I felt a great sense of American pride and patriotism during a visit to Kansas City, Mo. late last week.
When we arrived in Kansas City last Thursday, the first thing we did was a tour of Arrowhead Stadium, home of the Kansas City Chiefs. We learned a lot about the founder of the Chiefs, as well as interesting tidbits about the stadium.
This brought me back to my college days at the University of Wisconsin-River Falls from September 1997 through May 2001. During this time, the Kansas City Chiefs held their training camps at UW-RF and during one summer I got to cover the camp while an intern in the UW-RF Public Affairs Office. On our way out of Kansas City on Sunday, we decided at the last minute to stop in St. Joseph, Mo. to watch a training camp practice at Missouri Western State University, as they stopped holding training camp in River Falls in 2009.
On Friday afternoon, we toured Kauffman Stadium, home of the Kansas City Royals. What was real interesting about this visit was learning the same architect who did the Kauffman renovations that began in late 2007 and were completed by the 2009 season, also designed Target Field. At the end of this tour, we watched a short video on the history of the Royals, and even though it was a Royals’ video, you couldn’t help feel a sense of appreciation watching history of our national pastime.
Another highlight of our vacation was a visit to the Money Museum located inside the Federal Reserve Bank. After you have your driver’s license scanned and go through airport-type security, you are allowed in.
The Harry S. Truman Library of Independence, Mo., loaned a large number of coins from its 463-piece coin collection for display at the Money Museum. The collection of American coinage consists of examples of coins produced by the U.S. Mint during every presidential administration. This was pretty fascinating and educational.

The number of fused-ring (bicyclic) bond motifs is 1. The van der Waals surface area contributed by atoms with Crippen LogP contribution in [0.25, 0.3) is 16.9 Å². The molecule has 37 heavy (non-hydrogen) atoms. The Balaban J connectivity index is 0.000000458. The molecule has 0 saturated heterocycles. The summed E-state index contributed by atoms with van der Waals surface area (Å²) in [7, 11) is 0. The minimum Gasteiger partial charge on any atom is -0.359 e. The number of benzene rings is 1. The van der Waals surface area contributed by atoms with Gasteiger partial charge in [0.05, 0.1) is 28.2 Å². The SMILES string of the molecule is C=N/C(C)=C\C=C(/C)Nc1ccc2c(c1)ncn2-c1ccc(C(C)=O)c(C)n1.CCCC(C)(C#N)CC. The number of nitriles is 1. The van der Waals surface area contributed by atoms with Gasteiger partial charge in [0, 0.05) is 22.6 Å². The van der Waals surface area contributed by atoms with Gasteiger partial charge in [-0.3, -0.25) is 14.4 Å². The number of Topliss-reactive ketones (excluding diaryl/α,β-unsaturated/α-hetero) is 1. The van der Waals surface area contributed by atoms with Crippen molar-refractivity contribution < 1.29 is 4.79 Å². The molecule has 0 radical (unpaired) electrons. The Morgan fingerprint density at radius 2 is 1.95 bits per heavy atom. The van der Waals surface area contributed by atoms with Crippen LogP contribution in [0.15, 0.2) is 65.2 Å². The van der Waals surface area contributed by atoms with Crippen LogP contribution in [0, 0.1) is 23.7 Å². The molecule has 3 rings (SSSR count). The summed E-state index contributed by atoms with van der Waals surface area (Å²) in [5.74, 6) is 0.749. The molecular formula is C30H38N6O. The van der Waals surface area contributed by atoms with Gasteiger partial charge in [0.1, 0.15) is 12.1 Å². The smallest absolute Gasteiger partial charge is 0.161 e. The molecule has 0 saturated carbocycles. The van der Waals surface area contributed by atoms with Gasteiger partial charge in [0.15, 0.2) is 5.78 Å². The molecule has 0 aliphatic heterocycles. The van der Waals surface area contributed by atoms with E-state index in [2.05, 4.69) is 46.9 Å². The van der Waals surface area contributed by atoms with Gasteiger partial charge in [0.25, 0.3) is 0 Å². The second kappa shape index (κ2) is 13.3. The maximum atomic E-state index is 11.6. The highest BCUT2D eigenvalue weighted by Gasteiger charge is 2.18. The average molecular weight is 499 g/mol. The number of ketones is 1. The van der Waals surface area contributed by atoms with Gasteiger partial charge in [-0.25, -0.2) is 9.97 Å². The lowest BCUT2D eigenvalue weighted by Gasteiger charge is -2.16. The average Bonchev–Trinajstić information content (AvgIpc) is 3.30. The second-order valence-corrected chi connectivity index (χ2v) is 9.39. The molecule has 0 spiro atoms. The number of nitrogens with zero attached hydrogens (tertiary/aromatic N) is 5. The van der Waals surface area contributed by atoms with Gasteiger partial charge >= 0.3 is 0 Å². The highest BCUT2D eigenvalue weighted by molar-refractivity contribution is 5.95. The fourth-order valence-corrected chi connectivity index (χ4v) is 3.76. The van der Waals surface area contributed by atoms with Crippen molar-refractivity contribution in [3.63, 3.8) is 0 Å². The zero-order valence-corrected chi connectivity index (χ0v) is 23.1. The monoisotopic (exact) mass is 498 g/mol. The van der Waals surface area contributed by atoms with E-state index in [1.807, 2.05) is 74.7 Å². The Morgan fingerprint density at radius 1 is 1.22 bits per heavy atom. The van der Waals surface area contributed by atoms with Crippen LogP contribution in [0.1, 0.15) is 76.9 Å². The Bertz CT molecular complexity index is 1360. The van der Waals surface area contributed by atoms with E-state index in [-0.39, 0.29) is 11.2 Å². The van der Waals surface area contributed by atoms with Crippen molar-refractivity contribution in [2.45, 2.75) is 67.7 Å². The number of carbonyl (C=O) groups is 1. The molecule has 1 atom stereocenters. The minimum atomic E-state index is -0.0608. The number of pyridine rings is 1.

Also inside the Money Museum is home to one of the region’s largest automated cash vaults. From a viewing area in the Money Museum, we got a close-up look of how bank employees and the vault’s robots work together to move large containers of cash within a secure area. If only one of the robots would have accidentally misplaced some of that money ….
The most emotional part of our vacation was a visit to the National World War I Museum at Liberty Memorial. The Museum collections and exhibitions cover the entire war from the first shots in 1914 to the last attempts at peace in 1919. All the belligerent nations involved, reflecting both the battlefield and the home front, are represented.
The museum collects the common item carried by the soldier in the field, as well as the rare treasure of national significance. It holds over 75,000 items in its museum, library and archival collections.
We entered the museum by crossing over a glass bridge and a field of 9,000 red poppies, with each poppy representing a thousand combatant fatalities from World War I.
And being the sports-junkie I am, we also spent a considerable amount of time in Exhibit Hall, which featured, “World War I All-Stars: Sports & the Inter-Allied Games.”
We got the best view of Kansas City when visiting The Liberty Memorial Tower, also located at the World War 1 Museum, which has a 217-foot-high, open air observation deck.
Even though I wouldn’t describe myself a history-buff by any means, I couldn’t help but feel a sense of pride and appreciation for our country.
From the history associated with the sports stadiums to learning more about the sacrifice involved in World War I, it all played a part in our American history and the freedoms we enjoy today. I’m glad I was able to learn more about them.